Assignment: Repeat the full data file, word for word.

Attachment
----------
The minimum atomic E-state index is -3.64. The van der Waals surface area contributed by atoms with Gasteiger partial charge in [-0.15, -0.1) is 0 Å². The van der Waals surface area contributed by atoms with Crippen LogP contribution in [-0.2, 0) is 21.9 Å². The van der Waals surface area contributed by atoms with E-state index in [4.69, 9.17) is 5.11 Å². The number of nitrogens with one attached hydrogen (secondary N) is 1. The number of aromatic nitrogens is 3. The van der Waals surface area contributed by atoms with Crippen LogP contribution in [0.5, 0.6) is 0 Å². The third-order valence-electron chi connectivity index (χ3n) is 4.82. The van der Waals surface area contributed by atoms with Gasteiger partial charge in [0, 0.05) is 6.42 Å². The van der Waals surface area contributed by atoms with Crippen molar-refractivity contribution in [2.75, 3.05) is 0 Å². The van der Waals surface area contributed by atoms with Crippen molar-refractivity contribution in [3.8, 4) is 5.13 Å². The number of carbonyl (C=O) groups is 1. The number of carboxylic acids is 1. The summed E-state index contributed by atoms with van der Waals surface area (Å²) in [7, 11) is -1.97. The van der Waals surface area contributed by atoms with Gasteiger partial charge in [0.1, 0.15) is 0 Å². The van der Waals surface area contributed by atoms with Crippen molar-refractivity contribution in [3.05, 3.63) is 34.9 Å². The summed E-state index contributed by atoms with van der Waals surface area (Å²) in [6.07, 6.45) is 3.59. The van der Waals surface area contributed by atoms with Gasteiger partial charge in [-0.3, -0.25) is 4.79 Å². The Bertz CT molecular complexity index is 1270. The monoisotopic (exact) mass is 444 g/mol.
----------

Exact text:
The minimum atomic E-state index is -3.64. The van der Waals surface area contributed by atoms with Gasteiger partial charge in [-0.15, -0.1) is 0 Å². The van der Waals surface area contributed by atoms with Crippen LogP contribution in [-0.2, 0) is 21.9 Å². The van der Waals surface area contributed by atoms with E-state index in [4.69, 9.17) is 5.11 Å². The number of nitrogens with one attached hydrogen (secondary N) is 1. The number of aromatic nitrogens is 3. The van der Waals surface area contributed by atoms with Crippen LogP contribution in [0.5, 0.6) is 0 Å². The third-order valence-electron chi connectivity index (χ3n) is 4.82. The van der Waals surface area contributed by atoms with Gasteiger partial charge in [0, 0.05) is 6.42 Å². The van der Waals surface area contributed by atoms with Crippen molar-refractivity contribution in [2.75, 3.05) is 0 Å². The van der Waals surface area contributed by atoms with Crippen molar-refractivity contribution in [3.8, 4) is 5.13 Å². The number of carbonyl (C=O) groups is 1. The number of carboxylic acids is 1. The summed E-state index contributed by atoms with van der Waals surface area (Å²) in [7, 11) is -1.97. The van der Waals surface area contributed by atoms with Gasteiger partial charge in [0.1, 0.15) is 0 Å². The van der Waals surface area contributed by atoms with Crippen molar-refractivity contribution in [3.05, 3.63) is 34.9 Å². The summed E-state index contributed by atoms with van der Waals surface area (Å²) in [6.07, 6.45) is 3.59. The van der Waals surface area contributed by atoms with Gasteiger partial charge in [-0.3, -0.25) is 4.79 Å². The Bertz CT molecular complexity index is 1270. The monoisotopic (exact) mass is 444 g/mol.